Thursday, 6 May 2010

A Geography of Ecological Urbanism?


The Ecological Urbanism conference 2009 at Harvard’s GSD ambitiously set out to define a ‘new ethics and aesthetics of the urban’, taking a design approach to developing a multi-disciplinary understanding of urban ecology. The contributions in the accompanying publication are highly diverse, contradictory even; ranging from small scale to the regional, practical to polemical, from favelas to futuristic utopias. The results are rich, muddled, often fascinating, and fail to reach any consensus on ecological urbanism. I propose here that a true multi-disciplinary understanding of urban ecology needs to interface between design and the social-sciences, particularly economics and geography, an approach rarely touched on in this volume.

In the introduction Mohensen Mostafavi argues that ecological urbanism can define a new set of revolutionary sensibilities and practices in design that challenge established socio-economic and political structures. Indeed the book includes many inspiring examples of small scale eco-architecture. The difficulty is whether architectural projects can really ‘scale-up’ to bring about city-wide and global change. Cities are not the result of architectural design, but emerge through complex social and economic (generally capitalist) interactions. Urban development is subject to this capitalist order, with iconic buildings used to brand cities to compete in global markets.

The choice of opening keynote for the conference, Rem Koolhaas, met with criticism as he is precisely the kind of ‘staritect’ marketeer that has engaged little with ecological urbanism. Yet he is ironically the only contributor to discuss greenwashing- an important concern for sustainable architecture. Even the oft-cited eco-cities of Masdar and Dongtan, while being larger scale and revolutionary in scope, have elements of greenwashing writ large, with UAE’s oil-money Masdar a small distraction from the insanity of Dubai, while Dongtan is a drop in the ocean in China’s coal powered western-style urban explosion (and may never be built).

Image taken from constructionweekonline.com / Masdar City, Foster & Partners. Eco-city projects provide a test-bed for comprehensive urban sustainability solutions, but how can these ideas be applied to the thousands of existing cities? The US $22 billion project is being developed in seven phases.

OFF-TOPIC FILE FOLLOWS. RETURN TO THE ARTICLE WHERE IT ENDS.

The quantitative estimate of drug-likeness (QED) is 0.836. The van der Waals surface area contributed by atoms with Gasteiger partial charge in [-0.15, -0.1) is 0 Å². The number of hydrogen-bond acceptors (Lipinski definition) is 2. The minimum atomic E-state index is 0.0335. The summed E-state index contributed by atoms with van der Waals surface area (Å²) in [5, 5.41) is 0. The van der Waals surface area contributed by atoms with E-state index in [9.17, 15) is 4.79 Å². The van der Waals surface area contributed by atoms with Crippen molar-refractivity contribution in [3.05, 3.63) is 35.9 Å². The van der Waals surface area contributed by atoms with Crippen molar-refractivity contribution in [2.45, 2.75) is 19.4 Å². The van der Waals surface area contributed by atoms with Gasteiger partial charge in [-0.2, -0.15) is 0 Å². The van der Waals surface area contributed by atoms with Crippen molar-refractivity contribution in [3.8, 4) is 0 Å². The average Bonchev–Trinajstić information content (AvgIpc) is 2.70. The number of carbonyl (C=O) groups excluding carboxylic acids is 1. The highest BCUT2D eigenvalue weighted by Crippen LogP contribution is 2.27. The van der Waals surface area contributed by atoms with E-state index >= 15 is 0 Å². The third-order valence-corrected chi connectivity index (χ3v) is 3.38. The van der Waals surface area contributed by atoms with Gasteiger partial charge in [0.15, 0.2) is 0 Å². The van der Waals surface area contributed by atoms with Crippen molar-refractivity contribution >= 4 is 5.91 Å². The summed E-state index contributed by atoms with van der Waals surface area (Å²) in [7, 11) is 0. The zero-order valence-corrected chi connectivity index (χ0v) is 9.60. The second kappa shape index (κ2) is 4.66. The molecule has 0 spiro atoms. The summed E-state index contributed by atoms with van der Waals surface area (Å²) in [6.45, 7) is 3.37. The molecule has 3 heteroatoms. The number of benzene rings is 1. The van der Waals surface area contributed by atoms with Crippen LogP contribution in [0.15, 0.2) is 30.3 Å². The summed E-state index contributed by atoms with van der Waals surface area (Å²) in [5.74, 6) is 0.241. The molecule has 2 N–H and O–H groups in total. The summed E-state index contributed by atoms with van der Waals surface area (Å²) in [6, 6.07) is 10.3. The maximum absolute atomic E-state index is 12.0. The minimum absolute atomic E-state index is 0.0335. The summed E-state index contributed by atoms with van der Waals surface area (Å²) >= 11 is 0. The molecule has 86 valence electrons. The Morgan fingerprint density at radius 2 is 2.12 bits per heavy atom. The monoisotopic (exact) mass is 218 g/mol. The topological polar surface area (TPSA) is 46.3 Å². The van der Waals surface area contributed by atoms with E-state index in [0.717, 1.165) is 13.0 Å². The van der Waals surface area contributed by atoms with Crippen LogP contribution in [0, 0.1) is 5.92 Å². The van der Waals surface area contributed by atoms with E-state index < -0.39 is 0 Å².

So how could a geographical approach contribute to an ecological urbanism? Well it would begin with cities as they are- urban evolution and retro-fitting are the priorities. Indeed several articles in the conference volume do discuss regional integrated urban assessment approaches, in terms of the many dimensions of sustainability such as energy, water and waste. There is also interesting discussion of the complex and productive social structures in slums, particularly in Mumbai.

A considerable additional challenge is to consider cities in terms of their global relationships and flows, the economic and power structures that define urban function and growth. Thus it is entirely possible for a city to be ecologically sound in its physical form, but embedded in environmentally damaging economic and political structures. London is a case in point, with positive moves towards local energy generation and sustainable urban form doing little to change the ills of a capitalist system in which it is a primary centre (London based BP struggles to contain environmental catastrophe in the Gulf of Mexico as I write). Very few articles in the volume grapple with these issues. One that does is Hodgson & Marvin’s critique of eco-planning, which convincingly argues that energy security and social and material reproduction concerns are the main roots of trends by capitalist cities towards improving self-sufficiency and adopting sustainability discourses.

In conclusion, an aesthetics of ecological urbanism in isolation cannot be sufficient, and the perspectives of economics and geography are needed to place cities in global structures. Interfaces between the design and social sciences are the most promising path for understanding local and global connections and creating an ecologically based urbanism.

This Guest post by Duncan Smith forms part of the discussion in the urbanTick series on Ecological Urbanism.


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Duncan Smith, is a researcher in GIS and urban geography at CASA UCL, completing a PhD on the topic of polycentric urban form and sustainable development. He also works as a research fellow at the Greater London Authority Economics Unit.

6 comments:

Anonymous said...

"Rem Koolhaas", not hass - don't hate!

fan said...

we have changed it thanks

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